Appeal from the District Court of the United States for the Western District of Pennsylvania; Frederic P. Schoonmaker, Judge.
Before WOOLLEY, DAVIS and THOMPSON, Circuit Judges.
This is an appeal from a judgment of conviction entered upon the verdict of a jury.
F. F. Nicola, hereinafter called defendant, was indicted, tried, and convicted for attempting to defeat and evade a part, $26,394.20, of his income tax for the year 1928, in violation of section 146 (b) of the Revenue Act of that year (26 USCA § 2146 (b) which provides that:
"(b) Any person required under this title to collect, account for, and pay over any tax imposed by this title, who willfully fails to collect or truthfully account for and pay over such tax, and any person who willfully attempts in any manner to evade or defeat any tax imposed by this title or the payment thereof, shall in addition to other penalties provided by law, be guilty of a felony and, upon conviction thereof, be fined not more than $10,000, or imprisoned for not more than five years, or both, together with the costs of prosecution."
While the evidence was complicated and technical and consisted almost entirely of voluminous books of account interpreted by expert opinions, the issue itself was comparatively simple.
The Miller Printing Machinery Company, hereinafter called the Miller Company, a corporation mostly owned and controlled by the defendant, sold certain patents and other personal property in 1928 to Brandtjen & Kluge, Inc., for $675,000 in cash on which there was a sales commission of 15 per cent. or $101,250. This commission was credited by the Miller Company on the day the sale was completed to the Point Improvement Company, hereinafter called the Point Company, a corporation of which the defendant was president, as income to it and was so returned by the Point Company. The contention of the government is that this commission was really the income of the defendant which he did not return and on which he did not pay the tax as personal income to himself, though it was paid by the Point Company, at the rate applicable to it, to the government and is still retained by it.
The inducement, according to the government, to have the return made by the corporation rather than the defendant was to secure a lower tax rate.If this contention is true, the defendant would thus save the difference between the highter and lower rate.
There was no real contradiction between the evidence of the government and defendant. The government relied mainly upon entries in the books of account interpreted in the light of a certain typewritten letter, Government Exhibit No. 15. The defendant contends that these entries, when properly interpreted, show that this commission was income of the Point Company and not of himself.
The defendant contends that the judgment should be reversed and a new trial granted for several reasons:
I. Because prejudicial error was committed in the admission of evidence.
1. The first specification relates to the admission of the following typewritten letter:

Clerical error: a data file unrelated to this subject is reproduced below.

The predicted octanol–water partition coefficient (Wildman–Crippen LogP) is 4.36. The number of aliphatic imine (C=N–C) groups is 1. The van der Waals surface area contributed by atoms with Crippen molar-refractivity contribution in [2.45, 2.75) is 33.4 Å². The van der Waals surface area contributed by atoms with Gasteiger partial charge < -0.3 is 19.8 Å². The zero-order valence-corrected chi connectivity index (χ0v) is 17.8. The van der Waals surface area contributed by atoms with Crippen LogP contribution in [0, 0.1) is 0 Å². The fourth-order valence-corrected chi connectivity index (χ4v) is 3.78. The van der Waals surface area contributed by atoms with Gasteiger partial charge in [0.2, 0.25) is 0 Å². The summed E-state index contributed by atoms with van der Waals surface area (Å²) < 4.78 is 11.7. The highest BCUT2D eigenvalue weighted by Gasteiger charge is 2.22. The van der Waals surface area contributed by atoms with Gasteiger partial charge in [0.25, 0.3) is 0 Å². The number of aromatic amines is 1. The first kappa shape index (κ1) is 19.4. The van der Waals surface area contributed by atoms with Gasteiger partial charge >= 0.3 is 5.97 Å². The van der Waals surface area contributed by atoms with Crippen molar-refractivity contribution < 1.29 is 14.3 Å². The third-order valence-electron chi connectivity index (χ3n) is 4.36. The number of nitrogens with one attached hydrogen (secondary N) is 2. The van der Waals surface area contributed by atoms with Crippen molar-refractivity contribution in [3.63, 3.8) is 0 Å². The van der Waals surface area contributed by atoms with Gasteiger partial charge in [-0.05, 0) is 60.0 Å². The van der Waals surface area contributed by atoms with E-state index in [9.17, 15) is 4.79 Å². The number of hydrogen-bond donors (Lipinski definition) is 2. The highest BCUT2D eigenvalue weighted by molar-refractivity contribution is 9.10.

"Mr. Girts: Herewith find a number of salesmen's items that I have taken over from the Miller P.M. CO. on which the collections are expected to be made and credited to me.
"Report to me on this the 15th of every month. I have not entered these on my books although I may do so in conneciton with taxes if we can declare a loss without bringing suit.
"It is very important that I have directly and I know this will take a great deal of time and overtime a study of what shift is necessary for me to put on the various books in connection with profits and losses for 1928. As we understand it, there is a heavier tax on the individual than on the corporation and therefore I want to pass as many of these profits through land companies like the Point Improvement Company, Nicola Bros. Co., or Nicola Land Co. as I can. Make a careful survey of all of this year's transactions. I anticipate in view of having sold 240 shares of Chase National Bank that I will have a very large amount to account for there.
"Let me know what each one of the companies seem to have in overhead burden that would be an offset to possible profits that might be swung to them.
This letter was found and secretly copied by Henry A. Wolf, a government agent who examined the books. It was pinned to a voucher relating to the account of a number of salesmen, which had been taken over from the corporation by the defendant. It was not only typewritten, but the name "F. F. Nicola" which it bore was also in typewriting. There was no evidence establishing who wrote it, who pinned it to the voucher, or who left it in the book. It was entirely unidentified and unproved. Was it admissible against the defendant?
"The generally accepted rule is to the effect that the mere fact that a letter (other than a reply letter) purports to have been written and signed by the person in question is insufficient to establish its authenticity and genuineness. * * * This rule is especially applicable where the letter is typewritten or printed and the signature is ...